Daniel G. Hill (November 23, 1923 – June 26, 2003), human rights specialist, historian, and public servant, was prominent in the movement to overturn racial discrimination in Canada. He came to Canada for graduate studies but committed himself to the quest for justice.
Hill was born in Independence, Missouri but raised primarily in Colorado, Oregon and California. He was the son of Daniel Grafton Hill II, an ordained minister with the African Methodist Episcopal Church, and of May Edwards Hill, a social worker and home maker.
After growing up in the United States, graduating from Howard University and serving in the highly segregated American Army during World War II, Daniel Hill decided to leave his native country and move to Canada.
As an activist in the 1950s, Hill used public awareness as a tool to combat prejudice. With a PhD in sociology from the University of Toronto and a decade of experience with social causes, he became the first director of the Ontario Human Rights Commission in 1962, a position he held until 1971. Under his management the commission evolved innovative tactics, widely copied in Canada and other countries. In 1971 he became the first full-time chairman of the Ontario Human Rights Commission and in 1973 established a consulting firm in human rights with an international clientele.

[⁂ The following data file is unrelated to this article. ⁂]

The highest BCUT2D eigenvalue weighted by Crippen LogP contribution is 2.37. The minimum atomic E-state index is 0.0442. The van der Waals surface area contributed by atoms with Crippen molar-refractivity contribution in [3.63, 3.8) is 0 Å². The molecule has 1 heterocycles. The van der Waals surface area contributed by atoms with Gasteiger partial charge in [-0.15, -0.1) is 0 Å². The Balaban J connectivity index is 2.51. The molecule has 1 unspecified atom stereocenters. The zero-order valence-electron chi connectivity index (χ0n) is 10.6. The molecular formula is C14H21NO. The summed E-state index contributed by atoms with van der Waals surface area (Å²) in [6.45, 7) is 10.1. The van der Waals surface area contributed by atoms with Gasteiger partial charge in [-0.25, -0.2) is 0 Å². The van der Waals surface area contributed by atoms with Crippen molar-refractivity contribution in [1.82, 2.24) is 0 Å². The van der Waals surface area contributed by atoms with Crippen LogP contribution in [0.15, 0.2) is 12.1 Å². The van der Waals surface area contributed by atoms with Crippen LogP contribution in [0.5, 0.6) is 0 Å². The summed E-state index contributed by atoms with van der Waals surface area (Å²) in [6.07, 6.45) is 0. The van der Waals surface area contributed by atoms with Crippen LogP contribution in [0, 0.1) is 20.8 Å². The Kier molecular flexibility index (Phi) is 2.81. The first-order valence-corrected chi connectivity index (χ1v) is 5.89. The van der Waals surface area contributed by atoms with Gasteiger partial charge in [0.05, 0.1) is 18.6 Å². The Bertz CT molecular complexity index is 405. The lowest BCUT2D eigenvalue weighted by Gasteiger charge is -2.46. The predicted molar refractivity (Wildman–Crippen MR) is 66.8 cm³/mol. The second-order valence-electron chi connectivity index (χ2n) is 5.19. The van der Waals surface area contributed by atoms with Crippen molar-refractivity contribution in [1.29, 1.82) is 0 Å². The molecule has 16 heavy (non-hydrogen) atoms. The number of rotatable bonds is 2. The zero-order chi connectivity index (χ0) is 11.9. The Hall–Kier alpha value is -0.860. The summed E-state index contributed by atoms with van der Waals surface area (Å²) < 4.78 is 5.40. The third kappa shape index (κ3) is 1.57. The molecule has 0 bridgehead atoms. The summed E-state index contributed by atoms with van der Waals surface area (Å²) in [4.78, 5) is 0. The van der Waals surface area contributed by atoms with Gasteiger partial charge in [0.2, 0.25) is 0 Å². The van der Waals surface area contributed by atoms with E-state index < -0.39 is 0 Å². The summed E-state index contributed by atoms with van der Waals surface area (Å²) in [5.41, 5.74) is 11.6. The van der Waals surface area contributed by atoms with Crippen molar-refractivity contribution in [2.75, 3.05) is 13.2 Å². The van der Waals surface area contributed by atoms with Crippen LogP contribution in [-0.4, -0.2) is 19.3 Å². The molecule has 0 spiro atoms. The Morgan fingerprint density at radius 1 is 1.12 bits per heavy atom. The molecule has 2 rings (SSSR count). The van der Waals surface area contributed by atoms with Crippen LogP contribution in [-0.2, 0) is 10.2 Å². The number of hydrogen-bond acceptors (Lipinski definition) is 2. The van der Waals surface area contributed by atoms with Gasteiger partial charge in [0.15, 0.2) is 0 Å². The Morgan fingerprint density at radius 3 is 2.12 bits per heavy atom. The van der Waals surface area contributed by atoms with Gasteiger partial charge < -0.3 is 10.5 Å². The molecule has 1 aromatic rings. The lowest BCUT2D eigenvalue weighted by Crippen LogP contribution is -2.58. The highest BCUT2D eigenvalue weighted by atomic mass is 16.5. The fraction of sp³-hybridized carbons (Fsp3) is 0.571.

In 1973, he resigned to found his own human rights consulting firm. In 1978, Daniel Hill, Donna Hill, Wilson Brooks and other educators co-founded the Ontario Black History Society. It became the first major public organization in Canada focused on the history of people of African descent in the country. He headed the organization for six years.
As Provincial Ombudsman from 1984 to 1989, Hill strove to make that office reflect the “new Ontario” with a forceful outreach program towards traditionally excluded groups and in particular to Canada’s Aboriginal people. Following his retirement he became a member of the Canadian Human Rights Tribunal.
Hill founded the Ontario Black History Society and his publications on human rights and Black history include Human Rights in Canada: A Focus on Racism (1977, 1986) and The Freedom Seekers: Blacks in Early Canada (1981).
Hill was the father of singer-songwriter Dan Hill, author Lawrence Hill (the Book of Negroes), and poet and novelist Karen Hill.